How American Sign Language is evolving with time (2023)

NPR's Ailsa Chang speaks with Amanda Morris about how sign language evolves over time, the subject of her recent piece in The New York Times.

AILSA CHANG, HOST:

In 2014, the Oxford English Dictionary, perhaps the most authoritative English dictionary, was compelled to add the word selfie to its pages. And, you know, just as new technology and culture are constantly pushing the English language to grow and evolve, the same thing is happening with American Sign Language, or ASL, as Amanda Morris wrote about recently in The New York Times. Morris is a child of deaf adults, or CODA for short. She's an ASL user, and she conducted many of the interviews for her story in sign language. Amanda Morris joins us now. Welcome.

AMANDA MORRIS: Thank you so much for having me.

CHANG: Well, thank you for being with us. So, you know, unlike adding a new word such as selfie in a dictionary, your reporting reminds us about how new signs are evolving for existing words. Like, let's take the example for the word telephone. Can you talk about that? - because it is so cool how that sign has evolved.

MORRIS: Yeah. It's actually a really interesting sign because 100 years ago, the word for telephone in American Sign language looked like an old-fashioned telephone.

CHANG: Like a candlestick.

MORRIS: Yes. I was going to say, I don't know if you've got one of these in your grandmother's house or something. But you know the ones that you hold with one hand and then you put the receiver up to your ear with the other hand?

CHANG: Exactly.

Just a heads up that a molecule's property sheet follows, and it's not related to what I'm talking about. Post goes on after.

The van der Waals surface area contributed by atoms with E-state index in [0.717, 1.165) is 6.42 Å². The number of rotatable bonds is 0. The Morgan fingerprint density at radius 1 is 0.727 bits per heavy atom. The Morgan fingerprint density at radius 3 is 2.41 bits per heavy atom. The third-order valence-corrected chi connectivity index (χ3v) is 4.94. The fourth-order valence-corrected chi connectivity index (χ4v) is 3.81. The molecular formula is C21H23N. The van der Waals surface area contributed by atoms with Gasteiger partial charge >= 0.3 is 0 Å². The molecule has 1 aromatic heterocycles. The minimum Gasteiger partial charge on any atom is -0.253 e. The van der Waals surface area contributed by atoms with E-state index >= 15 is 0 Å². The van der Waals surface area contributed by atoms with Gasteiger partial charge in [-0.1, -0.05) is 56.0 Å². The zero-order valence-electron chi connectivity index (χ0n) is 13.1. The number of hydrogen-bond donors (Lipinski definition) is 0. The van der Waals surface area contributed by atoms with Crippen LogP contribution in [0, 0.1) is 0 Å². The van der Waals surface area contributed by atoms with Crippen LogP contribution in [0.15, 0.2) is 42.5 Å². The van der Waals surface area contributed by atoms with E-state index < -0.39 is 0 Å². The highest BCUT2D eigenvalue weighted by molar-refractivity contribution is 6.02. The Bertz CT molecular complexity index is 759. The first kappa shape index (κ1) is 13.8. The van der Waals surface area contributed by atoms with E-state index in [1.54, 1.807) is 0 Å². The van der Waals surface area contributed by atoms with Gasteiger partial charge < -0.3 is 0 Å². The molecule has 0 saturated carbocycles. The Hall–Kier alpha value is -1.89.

(Video) How Language Evolves:Ann Senghas:Rethinking Recapitulation:Structure in Nicaraguan Sign Language

MORRIS: So the sign exactly reflected that. So the old sign for telephone has you doing one fist below your chin and another fist next to your ear, actually showing you holding these different parts of the telephone. But then over time, the sign completely changed. Eventually, telephones became hand-held with a receiver. Picture the ones where you had a little dial, like a rotary phone, you know, and you would hold up their handle to your ear. And when you do that, your hand kind of makes this Y shape.

CHANG: Like a hang loose symbol, where your pinky is near your mouth and your thumb is near your ear.

MORRIS: Exactly. So that became the new sign for phone. But now we've got smartphones, and you definitely do not hold your smartphone that way. A lot of people hold their smartphones - you know, you kind of cup your hand around it, and you put it against your cheek. And that's how a lot of younger deaf people sign it.

CHANG: Right. And now I'm wondering if the sign for a phone is going to evolve into, like, earbuds.

MORRIS: Yeah. Who knows? I mean, there's even some deaf people who have talked about, well, you know, why are we holding up the cellphone to our cheek? We don't even use cellphones that way. Why don't we have a sign for phone that looks like you're texting or something like that?

CHANG: Right.

MORRIS: So it's really interesting to see these conversations evolve about what should this sign look like.

CHANG: You know, I was particularly struck by another example. This is the sign for the word privilege. It got an update in a very, like, multidimensional way. Can you talk about that?

MORRIS: It's super-fascinating. So one of the older signs for privilege - it was sort of supposed to evoke the image of putting a dollar into a shirt pocket.

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CHANG: Right.

MORRIS: So...

CHANG: To connote that privilege means more money.